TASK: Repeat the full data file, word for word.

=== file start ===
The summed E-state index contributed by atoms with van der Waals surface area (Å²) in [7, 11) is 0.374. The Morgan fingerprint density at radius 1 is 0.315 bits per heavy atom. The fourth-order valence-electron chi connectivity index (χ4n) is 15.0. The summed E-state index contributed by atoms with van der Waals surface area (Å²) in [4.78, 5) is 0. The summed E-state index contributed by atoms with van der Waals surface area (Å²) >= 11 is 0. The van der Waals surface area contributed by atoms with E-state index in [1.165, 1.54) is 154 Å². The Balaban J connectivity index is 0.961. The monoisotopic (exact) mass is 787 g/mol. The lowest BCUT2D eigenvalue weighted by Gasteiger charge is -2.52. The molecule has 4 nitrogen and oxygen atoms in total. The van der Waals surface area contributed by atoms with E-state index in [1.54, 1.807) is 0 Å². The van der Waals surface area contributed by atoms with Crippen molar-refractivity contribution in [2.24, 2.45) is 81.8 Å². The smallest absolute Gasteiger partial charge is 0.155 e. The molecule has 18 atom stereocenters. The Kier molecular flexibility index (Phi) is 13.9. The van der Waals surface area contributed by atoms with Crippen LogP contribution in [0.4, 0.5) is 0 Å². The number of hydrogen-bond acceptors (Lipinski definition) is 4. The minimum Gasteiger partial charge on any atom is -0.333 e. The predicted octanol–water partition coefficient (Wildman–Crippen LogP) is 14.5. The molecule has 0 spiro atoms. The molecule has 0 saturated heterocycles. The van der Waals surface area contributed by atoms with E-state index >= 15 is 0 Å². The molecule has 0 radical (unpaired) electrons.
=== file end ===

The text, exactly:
The summed E-state index contributed by atoms with van der Waals surface area (Å²) in [7, 11) is 0.374. The Morgan fingerprint density at radius 1 is 0.315 bits per heavy atom. The fourth-order valence-electron chi connectivity index (χ4n) is 15.0. The summed E-state index contributed by atoms with van der Waals surface area (Å²) in [4.78, 5) is 0. The summed E-state index contributed by atoms with van der Waals surface area (Å²) >= 11 is 0. The van der Waals surface area contributed by atoms with E-state index in [1.165, 1.54) is 154 Å². The Balaban J connectivity index is 0.961. The monoisotopic (exact) mass is 787 g/mol. The lowest BCUT2D eigenvalue weighted by Gasteiger charge is -2.52. The molecule has 4 nitrogen and oxygen atoms in total. The van der Waals surface area contributed by atoms with E-state index in [1.54, 1.807) is 0 Å². The van der Waals surface area contributed by atoms with Crippen molar-refractivity contribution in [2.24, 2.45) is 81.8 Å². The smallest absolute Gasteiger partial charge is 0.155 e. The molecule has 18 atom stereocenters. The Kier molecular flexibility index (Phi) is 13.9. The van der Waals surface area contributed by atoms with Crippen LogP contribution in [0.4, 0.5) is 0 Å². The number of hydrogen-bond acceptors (Lipinski definition) is 4. The minimum Gasteiger partial charge on any atom is -0.333 e. The predicted octanol–water partition coefficient (Wildman–Crippen LogP) is 14.5. The molecule has 0 spiro atoms. The molecule has 0 saturated heterocycles. The van der Waals surface area contributed by atoms with E-state index >= 15 is 0 Å². The molecule has 0 radical (unpaired) electrons.